How On The Job Training Keeps Employees Fulfilled

By Nicolas Barnett, CEO of Insync Surveys

For most of us, at least 70 percent of the training we get is on-the-job. When we start a new role, we’re often thrown into the deep end. There’s a steep learning curve in the first few weeks where we learn the ins and outs of our role that aren’t captured in the formal job description. We spend time watching how others are doing things and apply our experiences and skills to the new setting. It can be stressful and exciting all at once. However, when the initial excitement subsides, where do employees look for career development and fulfilment?

My new book, 7 Business Habits That Drive High Performance, sets out the 7 things that most differentiate high performance organisations from low performance ones. Habit 3 “Develop your people” is an en essential step towards employee engagement and building high performance.

Not all organisations can afford external training programs and nor do they have the capacity within their structure for people to move rapidly through the ranks. So how else can we keep our talented employees fulfilled in their roles?

“On-the-job” training is underrated in this regard—it is not usually thought of as a way to create a sense of career fulfilment and greater employee engagement. But at Insync Surveys, we’ve found that a key driver of employee engagement is using employees’ skills and talents to their full potential. This means career development doesn’t have to always be a new training course or a new role. Leaders can find ways to engage their staff on-the-job by tapping into their employees’ passions and underutilised skills.

Allowing employees the flexibility and autonomy to use their skills and talents can make a great difference. Our most talented staff may be great at their job, but it’s likely that they have other skill sets they want to develop, or that they want to become increasingly proficient in their role. Here are some tips for developing your employees’ on-the-job in ways that utilise their full potential and ultimately increase their sense of fulfilment:

  1. Take time to get to know your employees interests and passions. During informal discussions, you’re likely to pick up parts of your employees’ personality that wouldn’t normally be disclosed in the work context. You may have a staff member who works in customer service but happens to enjoy creative writing. You may be able to organise a short-term secondment for him/her in the communications or marketing department where they can get some exposure to another part of the business. Or, you might ask them to write some articles for the newsletter or magazine.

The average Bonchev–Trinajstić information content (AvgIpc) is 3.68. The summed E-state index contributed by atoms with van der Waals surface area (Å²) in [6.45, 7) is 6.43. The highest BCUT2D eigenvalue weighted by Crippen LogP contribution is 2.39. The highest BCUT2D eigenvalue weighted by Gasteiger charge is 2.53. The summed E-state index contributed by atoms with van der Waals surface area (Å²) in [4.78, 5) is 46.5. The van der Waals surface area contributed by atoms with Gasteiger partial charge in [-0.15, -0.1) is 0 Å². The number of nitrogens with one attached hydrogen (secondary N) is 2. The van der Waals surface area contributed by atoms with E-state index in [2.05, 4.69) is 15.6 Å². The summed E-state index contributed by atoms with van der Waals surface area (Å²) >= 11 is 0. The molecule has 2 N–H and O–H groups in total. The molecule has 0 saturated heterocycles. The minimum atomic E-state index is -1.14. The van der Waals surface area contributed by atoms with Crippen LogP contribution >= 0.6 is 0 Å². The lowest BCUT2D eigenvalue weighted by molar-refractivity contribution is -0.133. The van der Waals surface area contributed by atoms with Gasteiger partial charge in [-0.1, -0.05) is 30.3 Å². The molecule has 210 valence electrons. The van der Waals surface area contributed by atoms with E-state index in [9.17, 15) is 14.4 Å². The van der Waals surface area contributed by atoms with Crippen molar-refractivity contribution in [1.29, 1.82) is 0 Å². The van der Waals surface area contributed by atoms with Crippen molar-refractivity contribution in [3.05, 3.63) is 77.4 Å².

2. Create formal mentoring relationships between senior and junior staff members. You may have some junior staff who are looking for direction or inspiration in the organisation, and well-established staff who are looking to share their experience and wisdom with others. This is the perfect pairing for a mentor-mentee relationship where junior and senior staff can mutually benefit by sharing perspectives and experiences at work.
  3. Give them the same job but from a different perspective. Sometimes the exact same roles in an organisation will manifest very differently when in a different context e.g., being in a different office or state, or simply having a different boss or team. Changing people and teams or arranging intra-office transfers provides staff with a whole new set of challenges and perspectives, even if their day-to-day job is identical. There are new people to collaborate with, new structures to adhere to and new office dynamics to contend with. Such transfers facilitate knowledge sharing – the person doing your role in the other team or office may have some new tips or tricks up their sleeve to make your job more rewarding.
  4. Set stretch goals. Your most talented staff probably won’t take long to achieve their goals or hit a certain level of performance. This might be a good time to give them a challenge of a greater target or provide them with more people to manage. You may not necessarily be developing a technical work-related skill but you will certainly be developing your employee’s resilience, tenacity and sense of achievement when they succeed.               

Once you’ve progressed with habit 3, “develop your people” it dovetails into habits 4 and 5 in the book. That is to “go out of your way to recognise your people” and to “genuinely care for your people”. By investing time and effort in job-fulfilment we have a great opportunity to recognise employees for going above and beyond their typical roles. We’re also showing we care about how engaged our employees are by keeping things interesting.

Nicholas S. Barnett is a director, business leader and strategist with over 35 years’ experience. He is CEO of Insync Surveys and passionate about helping individuals, teams and organisations reach their full potential. Nicholas is also the author of the new book, 7 Business Habits That Drive High Performance (Major Street Publishing, $29.99). For more information visit or email [email protected].



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